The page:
You can imagine that there were many people who were not so happy about that principle, who thought that the courts had no special role in this area and that the Congress and the president were as good as the courts were in determining what did and didn't violate the constitution. Marshall said there had to be somebody who ultimately sets the rules of the road and determines when the constitution is violated, and that falls to the courts.
And, as I said, there have been plenty of times when actors questioned that, including heroes of American history. Abraham Lincoln was never a great fan of judicial review. But for the most part, it has stuck as an important part of our political system. In the end the courts get to say whether Congress or the president have exceeded their powers.
RFE/RL: So this was a pivotal moment. The history of the United States could have gone down a different path if not for Marbury v. Madison?
Kagan: I'm sure that is true. But at the same time, it's important to say that courts only gain respect, and their judgments are only acceded to, if they use their powers wisely. So judicial restraint is a very significant part of judicial review. Just as the courts can say when the executive or legislative branches have overstepped their powers, the courts have to ensure that they don't overstep their own powers. The system only works if the courts don't unwisely or unduly step on the prerogatives of the other players in the government.
RFE/RL: The problems of the judiciary in most of the countries we broadcast to are remarkably similar. I wanted to go through some of them and get you to address them. Were there ever similar issues in U.S. history? If so, how were they addressed? If not, as a legal scholar, how do you think they might be addressed? First, there is the issue of what the Russians call "telephone justice." In theory, this means that in all important cases, the judge hearing the case gets a phone call from the executive branch or its proxy spelling out how he or she is supposed to rule. How do you build an independent judiciary in societies where this is common practice?
Kagan: If we did [have such issues], those would have been understood as abuses of the system and violative of the rules of the system. That is the very opposite of a system founded on the rule of law, which says the way a judge decides a case, the way a court decides a case, is by virtue of legal principle, not by virtue of legal power, by who called him and said this is how we want the case to turn out.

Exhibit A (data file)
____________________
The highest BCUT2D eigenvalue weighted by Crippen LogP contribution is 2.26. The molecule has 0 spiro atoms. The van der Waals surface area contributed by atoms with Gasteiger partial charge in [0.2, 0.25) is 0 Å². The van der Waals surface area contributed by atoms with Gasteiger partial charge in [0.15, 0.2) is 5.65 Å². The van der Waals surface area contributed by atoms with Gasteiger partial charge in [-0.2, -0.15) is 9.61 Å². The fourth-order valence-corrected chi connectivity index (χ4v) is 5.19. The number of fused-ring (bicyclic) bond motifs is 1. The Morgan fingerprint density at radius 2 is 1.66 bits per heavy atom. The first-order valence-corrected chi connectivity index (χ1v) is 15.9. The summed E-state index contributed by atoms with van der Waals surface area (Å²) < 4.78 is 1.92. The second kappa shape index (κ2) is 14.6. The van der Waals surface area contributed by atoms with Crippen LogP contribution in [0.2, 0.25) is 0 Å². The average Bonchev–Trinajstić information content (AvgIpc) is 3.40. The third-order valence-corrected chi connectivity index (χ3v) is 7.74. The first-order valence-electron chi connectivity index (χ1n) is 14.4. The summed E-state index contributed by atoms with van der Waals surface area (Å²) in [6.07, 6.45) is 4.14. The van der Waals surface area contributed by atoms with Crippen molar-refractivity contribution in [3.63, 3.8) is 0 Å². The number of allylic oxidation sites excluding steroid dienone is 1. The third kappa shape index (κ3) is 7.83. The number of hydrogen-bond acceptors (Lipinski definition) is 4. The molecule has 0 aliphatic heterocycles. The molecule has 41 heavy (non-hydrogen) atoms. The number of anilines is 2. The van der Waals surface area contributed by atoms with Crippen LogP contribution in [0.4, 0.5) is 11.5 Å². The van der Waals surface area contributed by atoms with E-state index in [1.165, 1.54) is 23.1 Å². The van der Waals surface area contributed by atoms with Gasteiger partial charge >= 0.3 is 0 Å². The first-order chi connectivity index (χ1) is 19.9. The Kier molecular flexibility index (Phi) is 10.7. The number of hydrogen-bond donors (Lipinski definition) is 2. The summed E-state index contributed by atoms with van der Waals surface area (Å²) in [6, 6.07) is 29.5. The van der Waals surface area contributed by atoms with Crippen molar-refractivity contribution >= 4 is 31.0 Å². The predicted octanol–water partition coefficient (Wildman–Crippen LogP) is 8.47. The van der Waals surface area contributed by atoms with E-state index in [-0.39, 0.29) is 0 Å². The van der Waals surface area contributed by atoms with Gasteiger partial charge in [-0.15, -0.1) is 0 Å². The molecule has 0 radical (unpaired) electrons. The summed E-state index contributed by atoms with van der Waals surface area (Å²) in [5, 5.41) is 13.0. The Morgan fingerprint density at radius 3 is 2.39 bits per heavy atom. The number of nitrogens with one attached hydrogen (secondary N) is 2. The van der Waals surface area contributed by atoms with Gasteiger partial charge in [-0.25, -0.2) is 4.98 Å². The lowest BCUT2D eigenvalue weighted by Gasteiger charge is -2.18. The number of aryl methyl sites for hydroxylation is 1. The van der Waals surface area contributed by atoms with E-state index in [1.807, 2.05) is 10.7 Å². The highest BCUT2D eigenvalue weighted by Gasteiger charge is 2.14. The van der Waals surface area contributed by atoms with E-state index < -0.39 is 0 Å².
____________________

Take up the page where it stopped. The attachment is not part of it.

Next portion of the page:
The independence of a judiciary can in some sense be measured by its ability and willingness to challenge the powers that be and say they've overstepped their role and to hold them to account, not to accede to everything that the powers that be want.
RFE/RL: In many countries, the judiciary -- and the legislature for that matter – are little more than a de facto cosmetic appendage of the executive, where all decisions are made. So how do you establish judicial independence when it is the executive that really has power?
Kagan: That is one of the great mysteries of an independent judiciary and it depends so much on the culture of the system. One of our early presidents (Andrew Jackson) was also not sure he liked the courts very much. In a very famous ruling, he said: "Well, the court has ruled, so now let them enforce it." And the idea there was that he was not going to lift a finger to enforce the court's judgment. In fact, he was going to do everything possible to prevent the court's judgment from going into effect and from having meaning.
And after all, the court doesn't have the power of an army. It doesn't have the power of the purse. So, it's always a question: How is a court's judgment going to have meaning? And it only does if the other actors in the system and if the people at large respect its judgments and understand that even if they disagree with something, that the system only works if those judgments are going to be enforced.
(Editor's Note: Kagan is referring to the case of Worcester v. Georgia, an 1832 case involving the sovereign rights of Indian tribes over their tribal lands. President Andrew Jackson refused to comply with the ruling, but it nevertheless became a precedent in future cases on Indian rights.)
RFE/RL: So how did that case play out?
Kagan: You know, it played out pretty well for the courts. There was a little bit of threatening, but in the end the court got its way.
RFE/RL: Another problem that is related to the problem of "telephone justice" is that of selective justice. In some of the countries we broadcast to, people are prosecuted because they have become inconvenient to the powers that be, while others act with impunity. How can an honest judge operate in such a system?
Kagan: The first thing your question points to is that a good rule-of-law system depends on honest judges, but it also depends on honest prosecutors -- people who don't play the kind of political games you're talking about. It also depends on having legal rules that to some extent prevent that from happening. So to the extent that legal rules are clear and hard to manipulate, it makes that kind of selective prosecution less likely to happen.
To the extent that they are vague and easy to manipulate, selective prosecution can more frequently happen. So one answer is to have legal rules that are clear rather than vague and that are not subject to manipulation. Now, not everything can be clear in a legal system, and there is some opportunity to decide whether a legal rule applies to one person or circumstance and not another. There can be ethical rules for prosecutors and judges about not applying law selectively or because of who is in power or who paid you. Applying it in the same way for all people is critical.